Stress and anxiety can have an adverse impact on health, and the experience of many around the 2020 outbreak of COVID-19 is affecting health and well-being. Individuals with chronic disease such as multiple sclerosis may be particularly vulnerable in some ways, but also particularly resilient in others. This study evaluates the effects of belonging to online support groups that meet weekly for 12 weeks to address the stress and anxiety felt by individuals with Multiple Sclerosis (MS). This study will also measure and explore the effects of online support groups.
Anxiety is a pervasive and debilitating symptom for individuals with MS, who are at much greater risk for anxiety than the general population. The lifetime prevalence of anxiety in MS is estimated at 48.9%, compared to 37.9% in the general population. The negative consequences of anxiety for individuals with MS include impairment of work function and workplace attrition, increased healthcare usage and healthcare costs, increased physical disability (i.e., higher Expanded Disability Status Scale (EDSS) score), and reduced overall quality of life. And while anxiety has been shown to be acutely elevated both before and in the first years after diagnosis, individuals with longstanding MS also exhibit anxiety at higher rates than the general population. Of note, women are at heightened risk for both anxiety and MS, and lower socioeconomic status (SES) is associated with increased prevalence of anxiety in MS. In the SUNLIGHT study, participants join a structured meeting in which they receive content specifically focused on anxiety, its detrimental impact on individuals with MS, and an emphasis on techniques to reduce anxiety. Over the 12-week period of the intervention, participants learn techniques for stress reduction that can be self-administered, such that the benefits of participation outlive the active period of the intervention.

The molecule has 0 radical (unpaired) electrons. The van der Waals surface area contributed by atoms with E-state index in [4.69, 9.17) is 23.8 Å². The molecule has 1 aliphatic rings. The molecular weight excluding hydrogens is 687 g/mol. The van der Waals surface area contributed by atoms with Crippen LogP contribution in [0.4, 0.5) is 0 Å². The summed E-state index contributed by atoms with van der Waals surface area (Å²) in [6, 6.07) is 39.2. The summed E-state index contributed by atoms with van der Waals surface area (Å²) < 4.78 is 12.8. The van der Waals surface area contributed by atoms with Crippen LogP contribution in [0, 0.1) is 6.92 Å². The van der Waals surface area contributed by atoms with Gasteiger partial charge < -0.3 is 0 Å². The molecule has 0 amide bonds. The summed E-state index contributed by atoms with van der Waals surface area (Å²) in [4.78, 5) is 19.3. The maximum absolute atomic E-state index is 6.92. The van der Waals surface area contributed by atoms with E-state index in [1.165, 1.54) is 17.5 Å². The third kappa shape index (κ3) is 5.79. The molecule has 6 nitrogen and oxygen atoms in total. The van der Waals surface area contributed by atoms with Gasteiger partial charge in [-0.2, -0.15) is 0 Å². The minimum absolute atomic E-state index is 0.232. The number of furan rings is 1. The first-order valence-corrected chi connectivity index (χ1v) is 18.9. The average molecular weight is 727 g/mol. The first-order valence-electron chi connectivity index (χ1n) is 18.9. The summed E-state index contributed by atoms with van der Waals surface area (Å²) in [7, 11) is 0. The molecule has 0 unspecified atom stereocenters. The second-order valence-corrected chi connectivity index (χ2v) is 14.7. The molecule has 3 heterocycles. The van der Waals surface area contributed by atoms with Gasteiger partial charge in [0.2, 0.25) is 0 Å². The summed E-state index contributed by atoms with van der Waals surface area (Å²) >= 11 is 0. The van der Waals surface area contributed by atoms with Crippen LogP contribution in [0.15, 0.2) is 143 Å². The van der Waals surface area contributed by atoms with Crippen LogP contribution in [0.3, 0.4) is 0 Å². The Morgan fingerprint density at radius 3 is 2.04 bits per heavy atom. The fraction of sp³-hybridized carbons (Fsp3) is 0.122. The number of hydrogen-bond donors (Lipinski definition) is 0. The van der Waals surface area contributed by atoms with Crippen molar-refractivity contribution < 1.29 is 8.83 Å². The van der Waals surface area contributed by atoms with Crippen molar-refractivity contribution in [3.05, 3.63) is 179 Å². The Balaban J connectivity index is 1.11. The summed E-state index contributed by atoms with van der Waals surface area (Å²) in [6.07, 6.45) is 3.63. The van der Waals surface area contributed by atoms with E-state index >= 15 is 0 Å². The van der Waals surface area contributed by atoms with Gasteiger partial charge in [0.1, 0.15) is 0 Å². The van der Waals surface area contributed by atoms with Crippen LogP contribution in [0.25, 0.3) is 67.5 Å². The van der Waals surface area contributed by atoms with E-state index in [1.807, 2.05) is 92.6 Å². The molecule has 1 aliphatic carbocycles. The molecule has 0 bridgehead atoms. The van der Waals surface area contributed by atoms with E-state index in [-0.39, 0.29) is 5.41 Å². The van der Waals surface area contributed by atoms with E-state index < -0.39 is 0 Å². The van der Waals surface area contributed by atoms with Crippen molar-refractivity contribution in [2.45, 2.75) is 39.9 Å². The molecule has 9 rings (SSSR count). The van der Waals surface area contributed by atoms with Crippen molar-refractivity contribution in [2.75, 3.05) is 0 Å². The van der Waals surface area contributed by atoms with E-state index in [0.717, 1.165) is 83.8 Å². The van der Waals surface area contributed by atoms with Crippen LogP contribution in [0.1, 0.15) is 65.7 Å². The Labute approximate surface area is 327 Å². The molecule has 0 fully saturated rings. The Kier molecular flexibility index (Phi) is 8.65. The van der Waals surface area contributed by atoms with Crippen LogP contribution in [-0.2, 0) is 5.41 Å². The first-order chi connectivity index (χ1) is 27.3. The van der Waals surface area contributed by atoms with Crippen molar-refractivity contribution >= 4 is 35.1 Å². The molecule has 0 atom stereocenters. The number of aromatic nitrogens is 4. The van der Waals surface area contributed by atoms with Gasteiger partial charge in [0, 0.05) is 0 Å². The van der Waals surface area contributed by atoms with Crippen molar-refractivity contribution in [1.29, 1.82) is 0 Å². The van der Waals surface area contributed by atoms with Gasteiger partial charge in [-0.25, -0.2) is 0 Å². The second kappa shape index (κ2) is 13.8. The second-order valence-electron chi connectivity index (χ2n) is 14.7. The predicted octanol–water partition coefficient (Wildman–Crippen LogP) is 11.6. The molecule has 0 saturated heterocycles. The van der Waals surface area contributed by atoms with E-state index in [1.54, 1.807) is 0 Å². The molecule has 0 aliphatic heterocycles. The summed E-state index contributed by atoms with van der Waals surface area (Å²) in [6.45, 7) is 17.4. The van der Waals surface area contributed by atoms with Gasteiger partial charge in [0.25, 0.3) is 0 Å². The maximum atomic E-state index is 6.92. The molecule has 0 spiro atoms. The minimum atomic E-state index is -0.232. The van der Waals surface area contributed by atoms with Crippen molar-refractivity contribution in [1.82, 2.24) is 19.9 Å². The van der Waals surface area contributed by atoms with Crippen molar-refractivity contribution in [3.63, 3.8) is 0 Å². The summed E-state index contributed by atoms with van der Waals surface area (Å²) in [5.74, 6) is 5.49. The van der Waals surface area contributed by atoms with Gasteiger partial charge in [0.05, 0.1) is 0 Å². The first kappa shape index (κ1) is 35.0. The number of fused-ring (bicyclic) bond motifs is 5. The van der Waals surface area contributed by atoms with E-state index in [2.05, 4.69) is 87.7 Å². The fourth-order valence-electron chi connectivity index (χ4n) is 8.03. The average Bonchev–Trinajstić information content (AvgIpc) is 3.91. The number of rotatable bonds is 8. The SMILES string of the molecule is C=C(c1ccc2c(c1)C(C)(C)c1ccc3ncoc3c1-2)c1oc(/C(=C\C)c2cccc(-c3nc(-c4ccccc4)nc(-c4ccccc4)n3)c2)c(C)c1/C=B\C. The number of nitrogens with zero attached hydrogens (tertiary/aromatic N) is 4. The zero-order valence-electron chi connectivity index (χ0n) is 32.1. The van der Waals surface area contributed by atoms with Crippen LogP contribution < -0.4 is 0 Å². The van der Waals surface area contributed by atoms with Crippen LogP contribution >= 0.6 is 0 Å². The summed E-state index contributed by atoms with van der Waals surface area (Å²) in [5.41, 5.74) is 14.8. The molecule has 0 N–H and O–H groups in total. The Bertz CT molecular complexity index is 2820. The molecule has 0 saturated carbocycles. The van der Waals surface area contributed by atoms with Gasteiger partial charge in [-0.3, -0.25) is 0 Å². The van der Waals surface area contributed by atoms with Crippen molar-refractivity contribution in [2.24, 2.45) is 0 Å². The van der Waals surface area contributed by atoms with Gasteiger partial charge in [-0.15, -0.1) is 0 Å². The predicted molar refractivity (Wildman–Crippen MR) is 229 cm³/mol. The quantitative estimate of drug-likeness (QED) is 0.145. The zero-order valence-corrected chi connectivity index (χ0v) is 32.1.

Behavioral: Online support Group
12 one-hour, once-weekly online support groups for people with Multiple Sclerosis to address anxiety related to the COVID-19 outbreak and its effects on them.
- MS Diagnosis
- 18 years or older
Columbia University Medical Center
New York, New York, 10032
Investigator: Ines Aguerre
Victoria Leavitt, PhD